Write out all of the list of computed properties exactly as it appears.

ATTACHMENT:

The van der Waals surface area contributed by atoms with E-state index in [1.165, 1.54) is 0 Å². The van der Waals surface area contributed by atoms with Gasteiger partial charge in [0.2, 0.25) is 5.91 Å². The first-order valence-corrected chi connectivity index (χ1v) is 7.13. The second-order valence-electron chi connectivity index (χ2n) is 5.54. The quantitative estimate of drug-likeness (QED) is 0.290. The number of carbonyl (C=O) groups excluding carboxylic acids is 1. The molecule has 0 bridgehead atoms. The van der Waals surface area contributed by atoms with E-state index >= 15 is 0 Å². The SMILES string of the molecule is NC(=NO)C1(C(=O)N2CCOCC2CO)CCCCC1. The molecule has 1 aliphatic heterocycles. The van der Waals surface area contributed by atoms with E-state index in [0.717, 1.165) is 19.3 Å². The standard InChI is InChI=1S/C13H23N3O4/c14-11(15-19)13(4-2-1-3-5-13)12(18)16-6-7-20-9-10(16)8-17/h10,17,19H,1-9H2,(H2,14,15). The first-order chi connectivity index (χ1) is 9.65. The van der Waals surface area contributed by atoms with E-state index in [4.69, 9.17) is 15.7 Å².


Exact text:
The van der Waals surface area contributed by atoms with E-state index in [1.165, 1.54) is 0 Å². The van der Waals surface area contributed by atoms with Gasteiger partial charge in [0.2, 0.25) is 5.91 Å². The first-order valence-corrected chi connectivity index (χ1v) is 7.13. The second-order valence-electron chi connectivity index (χ2n) is 5.54. The quantitative estimate of drug-likeness (QED) is 0.290. The number of carbonyl (C=O) groups excluding carboxylic acids is 1. The molecule has 0 bridgehead atoms. The van der Waals surface area contributed by atoms with E-state index >= 15 is 0 Å². The SMILES string of the molecule is NC(=NO)C1(C(=O)N2CCOCC2CO)CCCCC1. The molecule has 1 aliphatic heterocycles. The van der Waals surface area contributed by atoms with E-state index in [0.717, 1.165) is 19.3 Å². The standard InChI is InChI=1S/C13H23N3O4/c14-11(15-19)13(4-2-1-3-5-13)12(18)16-6-7-20-9-10(16)8-17/h10,17,19H,1-9H2,(H2,14,15). The first-order chi connectivity index (χ1) is 9.65. The van der Waals surface area contributed by atoms with E-state index in [4.69, 9.17) is 15.7 Å².